The police car used to kill Young Dolph in the second shooting
Memphis, Tenn. Tennessee authorities said they linked a car used to kill rapper Young Dolph to a shooting that killed a woman and wounded another person, days before the ambush targeting the hip-hop artist.
Memphis police said two men got out of a white Mercedes-Benz and shot and killed a bakery in Memphis where Young Dolph was buying biscuits on Wednesday. Police released images from the surveillance video that captured the shooting, but no suspicious information was revealed and no arrests were made.
The same vehicle was used in the November 12 shooting in Covington, located about 40 miles (64 kilometers) north of Memphis, Capt. Jack Howell of the Covington Police Department told The Associated Press.
Howell said the Mercedes followed another car that came out of a high school night football game. Howell said two people got out of the Mercedes at the intersection and fired about 40 rounds of high-powered rifles at the other car.
Two women were shot. Howell said one woman died of her injuries, and the other woman remains in the hospital. Howell said Covington police are working with Memphis authorities and the Tennessee Bureau of Investigation to search for suspects believed to be from the Memphis area.
Howell said evidence found in the Mercedes while it was in the Memphis neighborhood on Saturday linked the car to two times of the shooting.
“The vehicle associated with our shooting is also connected to the Memphis shooting in relation to the rapper,” Howell said.
Young Dolph, real name Adolph Johnston Jr., was in his hometown of Memphis to partake in Thanksgiving turkey gifts and visit a cancer center. Friends and colleagues handed out turkeys, mixtapes and cranberry sauce at Memphis Church on Friday, an event the 36-year-old rapper helped organize and was supposed to attend.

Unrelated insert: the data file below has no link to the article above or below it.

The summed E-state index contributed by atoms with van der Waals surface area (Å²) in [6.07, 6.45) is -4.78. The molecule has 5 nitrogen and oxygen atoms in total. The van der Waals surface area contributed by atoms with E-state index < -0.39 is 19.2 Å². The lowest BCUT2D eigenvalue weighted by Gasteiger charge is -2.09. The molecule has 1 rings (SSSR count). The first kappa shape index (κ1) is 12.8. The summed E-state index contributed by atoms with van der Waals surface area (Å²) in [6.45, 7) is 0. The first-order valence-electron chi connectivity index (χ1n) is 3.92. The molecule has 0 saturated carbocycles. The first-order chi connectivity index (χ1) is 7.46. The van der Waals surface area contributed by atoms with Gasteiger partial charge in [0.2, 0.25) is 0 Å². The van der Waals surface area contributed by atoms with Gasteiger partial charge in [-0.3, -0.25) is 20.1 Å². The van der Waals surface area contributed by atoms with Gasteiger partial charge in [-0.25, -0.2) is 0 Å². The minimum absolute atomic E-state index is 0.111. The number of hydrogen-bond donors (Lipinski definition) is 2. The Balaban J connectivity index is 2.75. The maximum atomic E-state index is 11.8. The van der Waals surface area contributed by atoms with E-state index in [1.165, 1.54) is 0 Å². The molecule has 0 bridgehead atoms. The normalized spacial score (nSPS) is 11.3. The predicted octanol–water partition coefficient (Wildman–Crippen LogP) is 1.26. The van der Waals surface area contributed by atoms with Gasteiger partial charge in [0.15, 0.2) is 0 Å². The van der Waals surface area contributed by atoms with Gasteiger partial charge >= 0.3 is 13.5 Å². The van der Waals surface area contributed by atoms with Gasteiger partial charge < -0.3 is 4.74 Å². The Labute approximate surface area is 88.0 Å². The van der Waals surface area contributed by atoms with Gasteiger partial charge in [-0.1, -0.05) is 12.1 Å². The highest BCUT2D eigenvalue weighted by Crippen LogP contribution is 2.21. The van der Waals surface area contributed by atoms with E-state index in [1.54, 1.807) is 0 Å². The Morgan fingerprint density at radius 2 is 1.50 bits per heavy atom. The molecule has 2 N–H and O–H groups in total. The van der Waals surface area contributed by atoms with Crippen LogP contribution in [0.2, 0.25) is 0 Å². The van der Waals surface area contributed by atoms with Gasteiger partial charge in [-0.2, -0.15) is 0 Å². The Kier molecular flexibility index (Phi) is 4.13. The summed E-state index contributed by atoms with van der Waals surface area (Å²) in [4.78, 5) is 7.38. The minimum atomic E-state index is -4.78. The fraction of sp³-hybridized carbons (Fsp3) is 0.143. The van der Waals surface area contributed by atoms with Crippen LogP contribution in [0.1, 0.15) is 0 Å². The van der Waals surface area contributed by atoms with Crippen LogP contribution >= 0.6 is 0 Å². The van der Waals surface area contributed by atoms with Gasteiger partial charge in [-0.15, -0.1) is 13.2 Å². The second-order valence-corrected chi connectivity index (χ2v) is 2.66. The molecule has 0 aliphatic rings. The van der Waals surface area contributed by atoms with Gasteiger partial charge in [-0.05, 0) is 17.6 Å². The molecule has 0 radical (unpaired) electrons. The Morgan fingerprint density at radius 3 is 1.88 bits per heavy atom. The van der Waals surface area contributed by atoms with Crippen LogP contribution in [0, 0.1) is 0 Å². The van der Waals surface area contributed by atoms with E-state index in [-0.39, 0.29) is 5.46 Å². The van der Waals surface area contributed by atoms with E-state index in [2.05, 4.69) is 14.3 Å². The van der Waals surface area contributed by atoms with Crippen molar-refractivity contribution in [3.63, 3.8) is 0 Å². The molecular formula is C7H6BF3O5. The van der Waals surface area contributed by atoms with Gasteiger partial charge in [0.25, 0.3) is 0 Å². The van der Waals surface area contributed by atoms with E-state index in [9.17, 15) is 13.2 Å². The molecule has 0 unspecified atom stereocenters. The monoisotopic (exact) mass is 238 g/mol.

Young Dolph was photographed at Makeda’s Cookies, a beloved family-owned bakery known for its delicious butter cookies and banana pudding. It was the rapper’s favorite bakery, which he visited regularly when he was in town.
The bakery’s management said the shop where he was killed, near the Memphis International Airport, remained closed and could be closed for the rest of the year.
A second location in downtown Memphis reopened to customers on Monday. More than $85,000 has been donated online to support the bakery, which is named after a 6-year-old girl who died of cancer.
Fans of the cookie store, which also sells its products in grocery stores and caters to events, say it’s an important part of the community.
Julian Boyd, co-owner of D’Bos Wings N More, said the Black-owned bakery was popular with celebrities and regular people alike.
“As a society, we have to do a better job of loving and supporting black-owned businesses rather than inflicting violence on them,” Boyd said. “All the attention that this beautiful, black-owned work is getting is going to be directly related to gun violence. That’s awful.”
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